die." None can realize this scene; the words, the circumstances,

all refer to indescribable feelings.

1. IN Joseph's conduct to his brethren there are several things

for which it is difficult to account. It is strange, knowing how

much his father loved him, that he never took an opportunity, many

of which must have offered, to acquaint him that he was alive; and

that self-interest did not dictate the propriety of this to him is

at first view surprising, as his father would undoubtedly have

paid his ransom, and restored him to liberty: but a little

reflection will show that prudence dictated secrecy. His

brethren, jealous and envious in the extreme, would soon have

found out other methods of destroying his life, had they again got

him into their power. Therefore for his personal safety, he chose

rather to be a bond-slave in Egypt than to risk his life by

returning home. On this ground it is evident that he could not

with any safety have discovered the place of his residence.

2. His carriage to his brethren, previously to his making

himself known, appears inexcusably harsh, if not vindictive; but

when the men are considered, it will appear sufficiently evident

that no other means would have been adequate to awaken their

torpid consciences, and bring them to a due sense of their guilt.

A desperate disease requires a desperate remedy. The event

justified all that he did, and God appears to have been the

director of the whole.

3. His conduct in requiring Benjamin to be as it were torn away

from the bleeding heart of an aged, desolate father, in whose

affection he himself had long lived, is the most difficult to be

satisfactorily accounted for. Unless the Spirit of prophecy had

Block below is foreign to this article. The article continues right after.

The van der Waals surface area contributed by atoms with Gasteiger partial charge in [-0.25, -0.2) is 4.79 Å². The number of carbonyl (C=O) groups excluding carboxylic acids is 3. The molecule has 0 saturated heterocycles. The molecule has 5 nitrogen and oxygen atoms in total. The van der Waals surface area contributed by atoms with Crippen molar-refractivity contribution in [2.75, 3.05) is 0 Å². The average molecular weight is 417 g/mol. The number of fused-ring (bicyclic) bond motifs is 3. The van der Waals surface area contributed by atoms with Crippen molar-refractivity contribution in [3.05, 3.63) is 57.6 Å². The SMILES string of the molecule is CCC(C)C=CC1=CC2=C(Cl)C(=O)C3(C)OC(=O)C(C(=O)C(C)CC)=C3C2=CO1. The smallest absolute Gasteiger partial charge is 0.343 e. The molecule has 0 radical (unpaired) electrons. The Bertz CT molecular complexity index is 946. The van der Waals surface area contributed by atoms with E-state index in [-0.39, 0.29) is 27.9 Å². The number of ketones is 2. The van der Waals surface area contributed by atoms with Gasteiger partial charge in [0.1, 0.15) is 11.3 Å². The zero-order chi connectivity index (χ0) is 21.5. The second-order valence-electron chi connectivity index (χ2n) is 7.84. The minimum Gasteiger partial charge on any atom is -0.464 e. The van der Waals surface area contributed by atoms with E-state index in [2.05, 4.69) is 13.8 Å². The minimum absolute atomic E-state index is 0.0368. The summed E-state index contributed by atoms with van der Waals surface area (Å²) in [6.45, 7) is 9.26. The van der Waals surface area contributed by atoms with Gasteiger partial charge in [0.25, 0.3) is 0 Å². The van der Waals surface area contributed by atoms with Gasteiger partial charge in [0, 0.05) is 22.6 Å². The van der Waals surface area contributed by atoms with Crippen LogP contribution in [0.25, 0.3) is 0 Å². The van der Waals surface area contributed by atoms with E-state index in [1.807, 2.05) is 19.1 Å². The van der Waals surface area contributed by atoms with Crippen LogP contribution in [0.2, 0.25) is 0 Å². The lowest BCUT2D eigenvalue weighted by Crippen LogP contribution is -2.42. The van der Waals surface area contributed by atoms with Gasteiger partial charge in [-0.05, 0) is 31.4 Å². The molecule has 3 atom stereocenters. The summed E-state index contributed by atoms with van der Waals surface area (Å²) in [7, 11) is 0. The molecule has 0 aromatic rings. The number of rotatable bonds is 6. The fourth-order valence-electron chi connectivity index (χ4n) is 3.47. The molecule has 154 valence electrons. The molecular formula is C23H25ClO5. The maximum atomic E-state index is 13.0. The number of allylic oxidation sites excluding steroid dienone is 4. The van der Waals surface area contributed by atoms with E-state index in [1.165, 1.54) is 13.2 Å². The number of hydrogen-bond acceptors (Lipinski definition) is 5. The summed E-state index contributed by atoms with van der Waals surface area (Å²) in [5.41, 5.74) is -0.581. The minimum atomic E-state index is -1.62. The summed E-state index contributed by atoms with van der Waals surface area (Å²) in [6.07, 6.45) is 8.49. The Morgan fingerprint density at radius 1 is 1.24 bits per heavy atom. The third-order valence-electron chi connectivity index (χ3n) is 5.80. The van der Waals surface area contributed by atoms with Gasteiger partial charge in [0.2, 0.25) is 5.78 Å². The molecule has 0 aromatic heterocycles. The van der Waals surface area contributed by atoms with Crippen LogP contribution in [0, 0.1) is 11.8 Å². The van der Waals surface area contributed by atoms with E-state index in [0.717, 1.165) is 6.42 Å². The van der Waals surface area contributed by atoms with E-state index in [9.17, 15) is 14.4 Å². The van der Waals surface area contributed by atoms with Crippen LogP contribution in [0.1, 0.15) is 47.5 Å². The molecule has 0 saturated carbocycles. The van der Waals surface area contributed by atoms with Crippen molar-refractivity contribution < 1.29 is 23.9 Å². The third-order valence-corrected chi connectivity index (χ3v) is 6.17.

assured him that this experiment would terminate in the most

favourable manner, his conduct in making it cannot well be

vindicated. To such prophetic intimation this conduct has been

attributed by learned men; and we may say that this consideration,

if it does not untie the knot, at least cuts it. Perhaps it is

best to say that in all these things Joseph acted as he was

directed by a providence, under the influence of which he might

have been led to do many things which he had not previously

designed. The issue proves that the hand of God's wisdom and

goodness directed, regulated, and governed every circumstance, and

the result was glory to God in the highest, and on earth, peace

and good will among men.

4. This chapter, which contains the unravelling of the plot, and

wonderfully illustrates the mysteries of these particular

providences, is one of the most interesting in the whole account:

the speech of Joseph to his brethren, Ge 45:1-13, is inferior

only to that of Judah in the preceding chapter. He saw that his

brethren were confounded at his presence, that they were struck

with his present power, and that they keenly remembered and deeply

deplored their own guilt. It was necessary to comfort them, lest

their hearts should have been overwhelmed with overmuch sorrow.

How delicate and finely wrought is the apology he makes for them!

The whole heart of the affectionate brother is at once seen in

it-art is confounded and swallowed up by nature-"Be not grieved,

nor angry with yourselves-it was not you that sent me hither, but

God." What he says also concerning his father shows the warmest

feelings of a benevolent and filial heart. Indeed, the whole

chapter is a master-piece of composition; and it is the more

impressive because it is evidently a simple relation of facts just

as they occurred; for no attempt is made to heighten the effect by

rhetorical colouring or philosophical refections; it is all

simple, sheer nature, from beginning to end. It is a history that

has no fellow, crowded with incidents as probable as they are

true; where every passion is called into action, where every one

acts up to his own character, and where nothing is outre in time,

or extravagant in degree. Had not the history of Joseph formed a

part of the sacred Scriptures, it would have been published in all

the living languages of man, and read throughout the universe! But

it contains the things of God, and to all such the carnal mind is

enmity.